Westbury Pediatrics

Dr. Fred Piaser

Our Office


Longevity and Diet

Related Links

Parent and Child


Contacting Us

Member Login

ACNE   At least four out of five adolescents have had acne. It is usually not a serious problem. However, your child may develop a severe case. The emotional scar it can leave may be worse then any physical one. It may last for a year or two or may last as long as ten to twelve years. There is no cure for acne. With proper treatment you can minimize acne. You will be able to control this problem if you understand its cause. hair follicle

Sebaceous (or oil) glands surround each hair follicle. These glands produce a fatty substance called sebum. Sebum goes to the skin surface through the pilosebaceous canal along the hair follicle. This results in the production of skin oils. These passageways can get plugged up and this results in irritation and inflammation. There are three factors that cause acne. These factors include hormones, heredity and plugged oil ducts. When your child begins puberty, certain hormones, called androgens, increase in both boys and girls. These hormones stimulate the oil glands to produce oil. The face, upper parts of the chest and back, and the shoulders have many of these glands. This is just where acne is most likely to develop. If other family members had acne as teenagers, there's a greater chance that your child will inherit a tendency toward this disorder. Lastly, the mechanism for the development of acne involves blocked canals.

Sebum mixed with cells from the follicle walls and bacteria blocks the canal. The blocked canals evolve into clogged skin pores and forms whiteheads. Blackheads form when the sebum becomes oxidize and mixed with skin pigments in the plugged pores. Blackheads are not caused by either dirt or bacteria. Your child should avoid unnecessary scrubbing that can cause skin irritation. Pressure may build in the sealed-off follicle. This causes some of the material to leak into the surrounding skin layers. This results in a more severe form of acne with painful boils and cysts.

What makes acne worse? Pinching (or popping) blemishes forces oil from the oil ducts into the surrounding normal skin. This can cause inflammation and redness. Harsh scrubbing can irritate the skin. Chin straps, headbands, hair, and other things that rub on the skin can make acne worse. Makeup, cosmetic creams, and oily hair products can block oil ducts and aggravate acne. Medications, such as iodides, bromides, and hormones can make it worse. Menstruation, because hormone levels change before periods, can make acne worse. Emotional stress and nervous tension, as well as hot humid weather, can be aggravating factors.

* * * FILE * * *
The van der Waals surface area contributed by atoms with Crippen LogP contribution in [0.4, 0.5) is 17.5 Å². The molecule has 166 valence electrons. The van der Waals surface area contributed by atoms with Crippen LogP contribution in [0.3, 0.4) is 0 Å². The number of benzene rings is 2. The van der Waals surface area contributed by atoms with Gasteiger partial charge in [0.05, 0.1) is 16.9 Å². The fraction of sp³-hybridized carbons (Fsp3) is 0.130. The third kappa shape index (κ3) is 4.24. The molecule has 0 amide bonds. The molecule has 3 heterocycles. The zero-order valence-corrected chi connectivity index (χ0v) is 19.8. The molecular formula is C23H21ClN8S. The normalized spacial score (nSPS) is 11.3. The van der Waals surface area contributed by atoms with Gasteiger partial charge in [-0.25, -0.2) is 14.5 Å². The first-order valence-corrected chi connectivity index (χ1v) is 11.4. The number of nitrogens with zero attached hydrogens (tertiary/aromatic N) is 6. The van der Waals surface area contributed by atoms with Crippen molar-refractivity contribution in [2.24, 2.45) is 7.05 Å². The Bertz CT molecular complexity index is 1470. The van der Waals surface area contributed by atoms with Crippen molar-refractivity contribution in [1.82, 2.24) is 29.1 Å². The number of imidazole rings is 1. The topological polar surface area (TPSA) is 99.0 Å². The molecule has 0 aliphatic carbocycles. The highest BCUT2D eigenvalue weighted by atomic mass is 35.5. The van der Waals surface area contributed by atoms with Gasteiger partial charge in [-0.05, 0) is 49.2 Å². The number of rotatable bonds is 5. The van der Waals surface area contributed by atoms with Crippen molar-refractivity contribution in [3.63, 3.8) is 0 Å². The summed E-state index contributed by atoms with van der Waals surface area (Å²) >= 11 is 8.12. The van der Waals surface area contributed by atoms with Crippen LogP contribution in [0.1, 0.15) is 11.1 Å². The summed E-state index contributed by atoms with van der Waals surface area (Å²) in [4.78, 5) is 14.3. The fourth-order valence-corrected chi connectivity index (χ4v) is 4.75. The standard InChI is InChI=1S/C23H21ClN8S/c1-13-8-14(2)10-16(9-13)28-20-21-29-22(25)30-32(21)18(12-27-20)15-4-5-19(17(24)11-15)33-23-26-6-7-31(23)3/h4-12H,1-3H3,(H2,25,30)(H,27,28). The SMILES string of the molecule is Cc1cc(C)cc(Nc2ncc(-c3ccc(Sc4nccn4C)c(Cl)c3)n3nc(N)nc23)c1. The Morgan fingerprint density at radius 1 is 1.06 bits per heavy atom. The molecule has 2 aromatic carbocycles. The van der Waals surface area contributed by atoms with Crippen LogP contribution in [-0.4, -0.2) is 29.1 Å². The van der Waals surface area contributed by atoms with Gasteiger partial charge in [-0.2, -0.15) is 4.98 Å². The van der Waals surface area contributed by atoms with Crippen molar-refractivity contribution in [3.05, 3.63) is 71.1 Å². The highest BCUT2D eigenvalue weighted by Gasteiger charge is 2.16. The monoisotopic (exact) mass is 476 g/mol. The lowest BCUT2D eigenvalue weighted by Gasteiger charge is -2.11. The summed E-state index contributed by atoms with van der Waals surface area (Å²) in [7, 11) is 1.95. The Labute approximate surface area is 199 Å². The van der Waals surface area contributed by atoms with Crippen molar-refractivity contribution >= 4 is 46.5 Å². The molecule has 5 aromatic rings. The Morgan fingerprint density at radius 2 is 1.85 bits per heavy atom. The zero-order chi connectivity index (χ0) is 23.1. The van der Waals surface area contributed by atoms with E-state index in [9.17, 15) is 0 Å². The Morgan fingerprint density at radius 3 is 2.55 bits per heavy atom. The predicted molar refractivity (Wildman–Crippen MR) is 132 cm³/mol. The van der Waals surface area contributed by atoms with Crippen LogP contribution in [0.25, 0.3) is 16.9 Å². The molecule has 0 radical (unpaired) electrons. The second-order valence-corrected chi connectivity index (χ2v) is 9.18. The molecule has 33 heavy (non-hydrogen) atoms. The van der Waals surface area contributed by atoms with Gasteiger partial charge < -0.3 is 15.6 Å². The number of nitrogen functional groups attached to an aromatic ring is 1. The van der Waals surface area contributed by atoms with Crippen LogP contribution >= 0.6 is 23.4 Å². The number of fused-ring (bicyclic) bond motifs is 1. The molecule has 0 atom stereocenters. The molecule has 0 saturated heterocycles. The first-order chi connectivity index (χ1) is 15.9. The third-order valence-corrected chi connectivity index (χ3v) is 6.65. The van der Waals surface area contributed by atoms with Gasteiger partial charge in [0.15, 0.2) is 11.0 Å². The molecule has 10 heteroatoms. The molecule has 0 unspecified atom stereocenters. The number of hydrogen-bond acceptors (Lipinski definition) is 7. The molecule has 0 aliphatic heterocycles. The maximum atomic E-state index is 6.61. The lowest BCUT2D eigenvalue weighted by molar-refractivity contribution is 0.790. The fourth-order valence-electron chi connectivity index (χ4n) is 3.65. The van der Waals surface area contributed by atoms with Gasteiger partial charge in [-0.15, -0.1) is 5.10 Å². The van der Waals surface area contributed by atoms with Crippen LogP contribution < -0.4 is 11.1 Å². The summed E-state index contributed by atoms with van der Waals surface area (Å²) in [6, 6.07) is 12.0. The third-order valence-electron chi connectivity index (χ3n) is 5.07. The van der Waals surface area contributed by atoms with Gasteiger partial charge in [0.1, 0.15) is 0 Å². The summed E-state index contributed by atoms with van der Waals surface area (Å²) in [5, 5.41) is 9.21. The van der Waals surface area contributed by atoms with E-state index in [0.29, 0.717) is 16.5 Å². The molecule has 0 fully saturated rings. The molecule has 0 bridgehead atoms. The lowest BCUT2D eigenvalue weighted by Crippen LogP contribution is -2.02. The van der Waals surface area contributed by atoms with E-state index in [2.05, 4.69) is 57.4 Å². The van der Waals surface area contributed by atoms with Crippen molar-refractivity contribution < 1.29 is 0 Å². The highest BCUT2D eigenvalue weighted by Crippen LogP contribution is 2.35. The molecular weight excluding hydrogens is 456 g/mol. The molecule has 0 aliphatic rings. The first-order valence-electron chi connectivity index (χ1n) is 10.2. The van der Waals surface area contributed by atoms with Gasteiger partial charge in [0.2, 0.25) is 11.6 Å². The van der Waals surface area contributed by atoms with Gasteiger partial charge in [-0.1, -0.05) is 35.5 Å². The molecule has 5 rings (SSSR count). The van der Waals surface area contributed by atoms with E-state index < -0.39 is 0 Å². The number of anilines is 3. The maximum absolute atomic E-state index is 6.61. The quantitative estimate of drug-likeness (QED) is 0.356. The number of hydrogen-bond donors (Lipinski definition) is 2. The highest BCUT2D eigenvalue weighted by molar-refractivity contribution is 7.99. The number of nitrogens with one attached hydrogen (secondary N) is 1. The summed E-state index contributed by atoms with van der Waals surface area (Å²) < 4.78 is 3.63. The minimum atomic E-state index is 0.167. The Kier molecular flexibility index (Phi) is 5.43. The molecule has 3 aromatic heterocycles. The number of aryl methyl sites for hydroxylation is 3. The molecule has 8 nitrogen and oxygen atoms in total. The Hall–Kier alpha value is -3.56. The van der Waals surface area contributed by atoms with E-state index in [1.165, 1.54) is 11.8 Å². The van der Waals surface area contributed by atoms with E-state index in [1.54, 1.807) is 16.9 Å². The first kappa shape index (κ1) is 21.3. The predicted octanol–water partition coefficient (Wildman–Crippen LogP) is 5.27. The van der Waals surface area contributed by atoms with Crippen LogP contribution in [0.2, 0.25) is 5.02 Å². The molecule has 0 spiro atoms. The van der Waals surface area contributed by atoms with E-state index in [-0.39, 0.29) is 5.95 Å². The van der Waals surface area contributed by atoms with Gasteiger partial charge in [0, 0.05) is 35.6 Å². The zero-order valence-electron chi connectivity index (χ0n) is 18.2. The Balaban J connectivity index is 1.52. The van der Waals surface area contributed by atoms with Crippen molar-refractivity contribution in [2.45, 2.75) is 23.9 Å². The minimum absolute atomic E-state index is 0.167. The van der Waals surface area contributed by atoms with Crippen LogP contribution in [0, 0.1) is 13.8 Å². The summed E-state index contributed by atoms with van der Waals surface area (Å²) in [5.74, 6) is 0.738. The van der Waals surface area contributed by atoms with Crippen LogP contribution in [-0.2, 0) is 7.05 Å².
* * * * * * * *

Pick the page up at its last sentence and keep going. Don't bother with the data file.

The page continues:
What does not make acne worse? It's not caused by foods. Despite what you may have heard, there is no evidence that soft drinks, chocolate, and greasy foods cause acne. It is not caused by dirt. The black plug in a blackhead is pigment and oxidized sebum, not dirt. It's not caused by sexual thoughts, masturbation, or being an evil person. It is not caused by doing something you should not have done. It's not something you can catch or give to another person.

How do we treat acne? While there is no cure for acne, with proper treatment you can keep it under control. The main treatment for acne is good skin hygiene. Cleansing to remove skin oils and unplug the oil ducts is important. You should thoroughly clean the face with soap two or three times a day and shampoo the hair twice a week. Remember, rough scrubbing can make acne worse. Use a fresh washcloth each day because bacteria grow in damp wet cloths. Try to keep your hair off the face. Between washing, use alcohol swabs or acne wipettes to remove excess oil from the face. Benzyl peroxide helps kill skin bacteria, unplug the oil ducts, and heal acne blemishes. Start slowly with 5% lotion or gel once a day. After a week, increase use to twice a day if your skin isn't too red or isn't peeling. Apply a thin film to the entire area where acne may occur. Don't just dab it on current blemishes. Avoid the delicate skin around the eyes, mouth, or corners of the nose.

If your acne isn't better after 4 to 6 weeks, you may increase to a 10% strength lotion or gel. Start with one application each day and increase to two daily applications if your skin tolerates it. For worse cases, I can prescribe stronger medications. Retin-A cream, as well as topical and oral antibiotics, is some of the medications. Finally, the following are important things to remember. Be patient. It takes 6 to 8 weeks to see any improvement. Be faithful. Don't stop and start each time your skin changes. Your skin may appear to worsen early in the program before you begin to see improvement. Don't overdo. More is not better. Too much scrubbing makes skin worse. Too much benzyl peroxide makes your face red and scaly. Remember that acne is a temporary problem that will get better and usually looks worse to the person that has it.

MORE INFORMATION Visit some great websites that have a wealth of information on acne at AcneNet or acnesolutions.com.

Copyright © 2010 Westbury Pediatrics
powered by RK.Net, Inc. Web Development & Content Management Systems